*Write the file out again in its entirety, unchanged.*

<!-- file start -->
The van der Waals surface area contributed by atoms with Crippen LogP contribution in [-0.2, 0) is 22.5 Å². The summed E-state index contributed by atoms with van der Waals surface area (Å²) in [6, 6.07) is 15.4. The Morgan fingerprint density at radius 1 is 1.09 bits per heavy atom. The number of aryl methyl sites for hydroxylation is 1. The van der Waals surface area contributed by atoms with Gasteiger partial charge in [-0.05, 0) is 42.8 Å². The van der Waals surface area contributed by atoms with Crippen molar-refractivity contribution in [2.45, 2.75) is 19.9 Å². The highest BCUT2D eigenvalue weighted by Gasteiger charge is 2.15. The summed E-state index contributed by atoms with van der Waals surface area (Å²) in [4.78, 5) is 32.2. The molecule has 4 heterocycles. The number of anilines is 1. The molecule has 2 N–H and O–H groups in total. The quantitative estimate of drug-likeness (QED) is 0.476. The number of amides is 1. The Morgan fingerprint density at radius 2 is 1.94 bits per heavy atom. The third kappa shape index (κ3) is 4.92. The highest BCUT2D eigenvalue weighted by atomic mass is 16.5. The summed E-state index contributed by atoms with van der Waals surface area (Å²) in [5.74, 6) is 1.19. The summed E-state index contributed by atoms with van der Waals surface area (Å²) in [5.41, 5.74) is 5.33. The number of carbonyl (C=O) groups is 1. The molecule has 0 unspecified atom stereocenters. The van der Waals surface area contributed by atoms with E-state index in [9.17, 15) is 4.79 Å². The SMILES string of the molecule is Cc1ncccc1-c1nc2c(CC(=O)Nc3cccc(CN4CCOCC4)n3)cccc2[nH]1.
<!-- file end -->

The van der Waals surface area contributed by atoms with Crippen LogP contribution in [-0.2, 0) is 22.5 Å². The summed E-state index contributed by atoms with van der Waals surface area (Å²) in [6, 6.07) is 15.4. The Morgan fingerprint density at radius 1 is 1.09 bits per heavy atom. The number of aryl methyl sites for hydroxylation is 1. The van der Waals surface area contributed by atoms with Gasteiger partial charge in [-0.05, 0) is 42.8 Å². The van der Waals surface area contributed by atoms with Crippen molar-refractivity contribution in [2.45, 2.75) is 19.9 Å². The highest BCUT2D eigenvalue weighted by Gasteiger charge is 2.15. The summed E-state index contributed by atoms with van der Waals surface area (Å²) in [4.78, 5) is 32.2. The molecule has 4 heterocycles. The number of anilines is 1. The molecule has 2 N–H and O–H groups in total. The quantitative estimate of drug-likeness (QED) is 0.476. The number of amides is 1. The Morgan fingerprint density at radius 2 is 1.94 bits per heavy atom. The third kappa shape index (κ3) is 4.92. The highest BCUT2D eigenvalue weighted by atomic mass is 16.5. The summed E-state index contributed by atoms with van der Waals surface area (Å²) in [5.74, 6) is 1.19. The summed E-state index contributed by atoms with van der Waals surface area (Å²) in [5.41, 5.74) is 5.33. The number of carbonyl (C=O) groups is 1. The molecule has 0 unspecified atom stereocenters. The van der Waals surface area contributed by atoms with E-state index in [9.17, 15) is 4.79 Å². The SMILES string of the molecule is Cc1ncccc1-c1nc2c(CC(=O)Nc3cccc(CN4CCOCC4)n3)cccc2[nH]1.